Controversial proposals to create a team of elite "Euro-prosecutors", which critics say will undermine Britain's judicial independence, take a step closer to fruition this week.
Brussels officials meet on Tuesday to discuss the plan for prosecutors to tackle fraud, money-laundering, drug-trafficking and other cross-border crimes.
But Conservatives say the scheme will be the forerunner of a single legal system for Europe, known as corpus juris. A senior lawyer said yesterday that the plan contained "completely unacceptable" proposals.
Some in the legal profession are particularly concerned that a European public prosecutor would have the right to detain suspected criminals for long periods without charge, in the face of ancient British rights enshrined in the law since Magna Carta.
A senior Conservative source said: "Our fear is that the Government will put its foot down on plans to harmonise tax rates, but, to buy fellow governments off, will agree to greater qualified majority voting or harmonisation in other areas.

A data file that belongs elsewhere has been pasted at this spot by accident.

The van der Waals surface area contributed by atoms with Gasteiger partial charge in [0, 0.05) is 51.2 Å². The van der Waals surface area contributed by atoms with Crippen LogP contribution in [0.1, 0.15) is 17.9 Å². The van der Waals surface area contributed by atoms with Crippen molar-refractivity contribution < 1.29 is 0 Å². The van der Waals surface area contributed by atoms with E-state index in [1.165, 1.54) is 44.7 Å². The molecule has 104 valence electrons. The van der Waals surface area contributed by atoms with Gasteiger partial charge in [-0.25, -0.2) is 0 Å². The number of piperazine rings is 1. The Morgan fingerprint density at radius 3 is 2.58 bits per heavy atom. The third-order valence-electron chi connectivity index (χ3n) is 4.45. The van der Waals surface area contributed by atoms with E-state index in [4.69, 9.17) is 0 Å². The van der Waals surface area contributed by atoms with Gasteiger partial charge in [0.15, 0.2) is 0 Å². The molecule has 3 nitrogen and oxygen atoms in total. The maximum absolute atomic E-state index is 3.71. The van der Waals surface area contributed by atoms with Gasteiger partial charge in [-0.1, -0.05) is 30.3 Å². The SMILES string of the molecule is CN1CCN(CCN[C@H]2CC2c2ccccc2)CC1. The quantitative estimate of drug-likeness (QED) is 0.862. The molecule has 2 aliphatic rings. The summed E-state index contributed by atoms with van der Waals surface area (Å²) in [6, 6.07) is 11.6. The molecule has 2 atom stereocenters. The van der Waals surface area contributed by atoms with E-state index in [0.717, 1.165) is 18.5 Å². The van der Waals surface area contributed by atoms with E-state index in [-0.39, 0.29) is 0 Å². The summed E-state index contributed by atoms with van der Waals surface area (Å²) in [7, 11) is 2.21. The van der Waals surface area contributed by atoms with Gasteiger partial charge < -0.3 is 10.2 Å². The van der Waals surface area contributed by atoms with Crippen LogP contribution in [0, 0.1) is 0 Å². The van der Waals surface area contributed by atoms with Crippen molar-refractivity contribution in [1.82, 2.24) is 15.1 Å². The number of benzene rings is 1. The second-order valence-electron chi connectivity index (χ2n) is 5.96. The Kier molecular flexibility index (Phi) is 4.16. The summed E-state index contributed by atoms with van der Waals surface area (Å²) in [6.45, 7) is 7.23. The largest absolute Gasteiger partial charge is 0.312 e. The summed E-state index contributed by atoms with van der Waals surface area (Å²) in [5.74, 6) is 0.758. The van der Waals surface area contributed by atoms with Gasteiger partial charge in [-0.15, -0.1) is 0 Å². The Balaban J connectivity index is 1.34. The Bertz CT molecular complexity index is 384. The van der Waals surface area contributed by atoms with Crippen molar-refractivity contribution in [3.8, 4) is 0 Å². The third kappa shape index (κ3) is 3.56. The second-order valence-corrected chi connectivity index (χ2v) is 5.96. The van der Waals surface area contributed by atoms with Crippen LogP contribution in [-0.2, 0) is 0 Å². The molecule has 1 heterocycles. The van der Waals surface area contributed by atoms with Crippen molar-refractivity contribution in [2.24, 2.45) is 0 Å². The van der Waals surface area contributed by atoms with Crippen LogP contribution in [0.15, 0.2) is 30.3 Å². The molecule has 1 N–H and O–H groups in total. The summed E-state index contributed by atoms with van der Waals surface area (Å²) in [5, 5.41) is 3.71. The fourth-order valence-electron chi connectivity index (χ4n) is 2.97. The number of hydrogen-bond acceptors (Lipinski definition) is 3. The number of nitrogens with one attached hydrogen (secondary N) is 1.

"This could include issues such as legal reform. There is a worry that this is something the British government will have to compromise on if it wants to put its foot down in other areas."
The EU meeting, which will send its findings to ministers for discussion this month, comes amid renewed fears that some members of the European Union are continuing to press for greater integration.
Conservatives were furious when German foreign minister Joschka Fischer claimed a European federation led by Germany and France was the answer to the EU's problems.
Mr Fischer said in Berlin on Friday that the "finality" of European integration demanded "nothing less than a European parliament and a European government which really do exercise legislative and executive power within the Federation".
Downing Street said they were Mr Fischer's personal views and represented the feelings of only a minority. But the shadow foreign secretary, Francis Maude, said: "He has spectacularly blown the lid off Europe's superstate agenda. Unlike Tony Blair, Herr Fischer is honest about the direction in which Europe is heading."